The Search For Extra Terrestrial Intelligence (SETI) has real and serious scientists on the job, but they "don't get any respect" sometimes:
Despite the accusations of my correspondents, I try to keep an open mind about our search for ET.(Space dot com). We imagine what intelligent life on a planet far away might do to contact us. We don't know, so we hypothesize and listen ... to silence so far.
That's not entirely trivial. Scientists, whose job description is to learn something wonderfully new, are just as human as the next haberdashed hominid. After pursuing an exploratory experiment for years or decades, they inevitably build up both a psychological and monetary investment in their strategy. They can easily become thoroughly marinated in their current approach, and dismiss other ideas with a sneer and a wave.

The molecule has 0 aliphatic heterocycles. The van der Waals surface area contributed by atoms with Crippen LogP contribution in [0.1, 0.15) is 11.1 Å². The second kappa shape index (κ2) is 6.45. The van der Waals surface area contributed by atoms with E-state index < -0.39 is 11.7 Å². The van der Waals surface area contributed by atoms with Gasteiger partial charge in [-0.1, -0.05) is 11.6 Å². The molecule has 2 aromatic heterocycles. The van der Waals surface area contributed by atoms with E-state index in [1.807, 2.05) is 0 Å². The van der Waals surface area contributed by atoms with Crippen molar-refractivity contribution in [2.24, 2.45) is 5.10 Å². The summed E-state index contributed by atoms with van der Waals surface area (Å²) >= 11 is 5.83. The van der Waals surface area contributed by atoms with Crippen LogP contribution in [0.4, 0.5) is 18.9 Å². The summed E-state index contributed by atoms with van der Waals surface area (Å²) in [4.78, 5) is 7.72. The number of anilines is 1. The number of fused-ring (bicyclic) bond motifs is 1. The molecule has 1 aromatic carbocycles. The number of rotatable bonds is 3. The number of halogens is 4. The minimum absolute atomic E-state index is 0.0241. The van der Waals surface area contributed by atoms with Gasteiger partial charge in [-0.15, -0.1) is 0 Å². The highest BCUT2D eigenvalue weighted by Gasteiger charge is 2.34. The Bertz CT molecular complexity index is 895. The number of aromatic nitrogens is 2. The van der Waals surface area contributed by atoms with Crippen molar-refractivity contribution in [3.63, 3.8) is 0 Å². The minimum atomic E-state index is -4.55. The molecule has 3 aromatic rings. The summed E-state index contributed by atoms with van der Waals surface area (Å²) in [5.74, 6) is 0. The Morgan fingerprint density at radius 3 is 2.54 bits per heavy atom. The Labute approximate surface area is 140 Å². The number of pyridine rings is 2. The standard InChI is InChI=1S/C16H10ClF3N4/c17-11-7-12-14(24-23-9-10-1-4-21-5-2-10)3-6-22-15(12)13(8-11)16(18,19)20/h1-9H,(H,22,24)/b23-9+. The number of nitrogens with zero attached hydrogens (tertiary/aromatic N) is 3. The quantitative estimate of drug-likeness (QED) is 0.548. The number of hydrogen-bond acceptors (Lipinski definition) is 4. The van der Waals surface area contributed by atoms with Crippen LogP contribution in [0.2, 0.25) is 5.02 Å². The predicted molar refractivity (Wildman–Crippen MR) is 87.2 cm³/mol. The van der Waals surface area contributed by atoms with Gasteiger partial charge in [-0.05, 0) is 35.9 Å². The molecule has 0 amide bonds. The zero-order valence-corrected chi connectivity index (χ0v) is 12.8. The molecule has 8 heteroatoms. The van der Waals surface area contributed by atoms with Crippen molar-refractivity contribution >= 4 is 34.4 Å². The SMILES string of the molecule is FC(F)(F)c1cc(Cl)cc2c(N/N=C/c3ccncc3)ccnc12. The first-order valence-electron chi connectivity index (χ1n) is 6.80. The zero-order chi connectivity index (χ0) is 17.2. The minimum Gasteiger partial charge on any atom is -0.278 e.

I try not to do that, and I credit my colleagues with the same.
A post on the Ecocosmology blog hypothesizes that the best time to listen might be before a star is going nova.
The theoretical intelligent life there, if they had passed The Test of Ecocosmology would be able to communicate and do space travel or they would cease to exist anyway.